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Configure an IPsec VPN

IPSec VPN Design Goals

Your IPsec VPN must meet these criteria:

  • Configure a dynamic IPsec VPN to support DHCP address assignment to the WAN interface by the Internet service provider.
  • Ensure that only traffic originating in the trust zone is able to use the IPsec tunnel.
  • Ensure that only traffic destined to the subnet uses the IPsec tunnel.
We'll use the parameters in Table 1 to configure an IPsec VPN.
Table 1: IPsec VPN Parameters
Parameter Value
Tunnel interface st0
Branch Tunnel IP
Corporate Tunnel IP
IKE Proposal standard
IKE mode aggressive
Pre-shared key "srx_branch"
Tunnel establishment immediately
Branch identity branch
Corporate identity hq
Tunnel security zone vpn

Configure a Route-Based IPsec VPN

Let's get going and configure an IPsec VPN!

  1. Log in as root on the device console. Start the CLI, and enter configuration mode.
  2. Configure the st0 tunnel interface. An unnumbered tunnel is supported in this scenario. Here, we opt to number the tunnel end points. One benefit of numbering the tunnel is to permit ping testing of the tunnel end points to help debug any connectivity issues.
  3. Define a static route to direct traffic destined to into the IPsec tunnel.
  4. Configure the IKE parameters. The local-identity and remote-identity parameters are important for supporting a dynamic IPsec VPN. When static IP addresses are used, you define a local and remote IKE gateway specifying those static IP addresses.

    By the way, we'll be configuring security stuff for a bit so you park yourself at the [edit security] hierarchy:


    To support a dynamic IPsec VPN, the remote end must have the set security ike gateway ike-gw dynamic hostname <name> statement configured in the IKE proposal. When the remote end initiates a connection, the name is used to match the IKE proposal rather than an IP. This method is used when IP addresses can change due to dynamic assignment.

  5. Configure the IPsec tunnel parameters.
  6. Adjust the security policies to create a vpn zone, and to permit traffic to flow from the trust zone to the vpn zone. We configure the vpn zone to allow host-bound ping for use in debugging, given we opted to number our IPsec tunnel. In this step, you also place the IPsec tunnel interface in the vpn zone.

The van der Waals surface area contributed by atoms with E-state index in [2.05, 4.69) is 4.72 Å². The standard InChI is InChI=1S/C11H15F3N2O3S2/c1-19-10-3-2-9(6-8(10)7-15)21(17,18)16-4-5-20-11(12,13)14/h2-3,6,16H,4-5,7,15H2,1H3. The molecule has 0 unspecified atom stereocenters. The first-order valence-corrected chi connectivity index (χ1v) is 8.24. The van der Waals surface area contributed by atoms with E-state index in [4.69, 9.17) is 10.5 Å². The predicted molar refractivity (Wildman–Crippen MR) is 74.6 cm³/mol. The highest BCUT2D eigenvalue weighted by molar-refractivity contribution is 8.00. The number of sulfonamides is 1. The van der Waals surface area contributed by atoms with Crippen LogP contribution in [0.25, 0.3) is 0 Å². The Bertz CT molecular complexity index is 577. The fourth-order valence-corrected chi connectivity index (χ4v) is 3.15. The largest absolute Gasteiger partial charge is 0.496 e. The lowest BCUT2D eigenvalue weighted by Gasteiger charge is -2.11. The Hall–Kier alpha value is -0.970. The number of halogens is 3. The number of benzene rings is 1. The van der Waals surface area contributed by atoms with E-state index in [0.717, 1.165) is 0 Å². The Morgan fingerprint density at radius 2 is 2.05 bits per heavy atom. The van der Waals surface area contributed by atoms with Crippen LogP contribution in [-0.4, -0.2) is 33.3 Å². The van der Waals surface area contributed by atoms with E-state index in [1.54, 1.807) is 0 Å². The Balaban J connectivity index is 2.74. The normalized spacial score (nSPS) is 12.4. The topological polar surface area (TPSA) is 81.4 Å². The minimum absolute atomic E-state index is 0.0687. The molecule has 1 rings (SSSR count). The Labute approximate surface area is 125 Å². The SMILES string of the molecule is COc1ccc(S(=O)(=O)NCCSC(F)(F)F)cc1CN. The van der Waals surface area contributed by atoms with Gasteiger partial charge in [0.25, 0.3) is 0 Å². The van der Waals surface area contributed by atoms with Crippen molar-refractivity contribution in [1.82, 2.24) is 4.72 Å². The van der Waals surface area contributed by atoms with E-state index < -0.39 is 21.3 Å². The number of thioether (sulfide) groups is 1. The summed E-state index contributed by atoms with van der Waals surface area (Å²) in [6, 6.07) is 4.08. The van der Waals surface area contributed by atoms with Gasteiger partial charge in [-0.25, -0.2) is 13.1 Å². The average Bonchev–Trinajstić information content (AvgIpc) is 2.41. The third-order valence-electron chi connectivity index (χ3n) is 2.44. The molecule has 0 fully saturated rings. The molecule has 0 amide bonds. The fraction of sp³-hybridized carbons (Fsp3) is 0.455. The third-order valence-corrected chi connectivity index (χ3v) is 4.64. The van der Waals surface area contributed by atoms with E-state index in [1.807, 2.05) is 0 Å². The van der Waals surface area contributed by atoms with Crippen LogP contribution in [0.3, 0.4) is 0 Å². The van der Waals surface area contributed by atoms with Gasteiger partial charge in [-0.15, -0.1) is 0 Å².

In this example, we keep it simple and match on any source or destination IP address. We rely on the static route to only direct traffic destined to the remote site into the tunnel. For better security, consider defining address book entries for the local branch and the remote subnets. With address book entries defined for the two subnets, you match on source-address <source_name> and destination-address <dest_name> in your security policy. Including the source and destination subnets in your policy makes it that much more explicit as to the traffic that is able to use the tunnel.

  7. Hang in there, you're almost done. Recall that IKE is used to negotiate the shared keys for securing the IPsec tunnel. IKE messages must be sent and received over the WAN interface to establish the tunnel on the st0 interface.

    You'll need to modify the local host services that are accessible over the untrust WAN interface to include IKE.

That's it. You've configured the IPsec route-based VPN at the branch location. Be sure to commit your changes.


Let's display the result of your IPsec route-based VPN configuration. We omit parts of the default configuration for brevity.

Be sure to commit your configuration to activate the changes on the branch SRX.

Quick Configurations

Quick Configuration: Branch Office

To quickly configure an IPsec VPN, use the following set statements. Simply edit the configuration statements as needed for your environment, and paste them into your SRX.

Here's the IPsec VPN configuration for the branch SRX:

Quick Configuration: Remote Location

For completeness, here's the matching IPsec VPN Quick Configuration for the remote site. It's similar to the one we detailed for the branch. The key differences are that we use the dynamic hostname statement, and a different destination for the static route used to steer traffic into the tunnel. We allow ping in the vpn zone at the remote site. As a result, you ping both the tunnel endpoints (we numbered our tunnel), as well as the loopback interface. The loopback interface at the remote site represents the subnet. The remote site's lo0 interface is placed in the vpn zone.

Be sure to commit the changes. In the next section, we'll show you how to verify that your IPsec tunnel works correctly.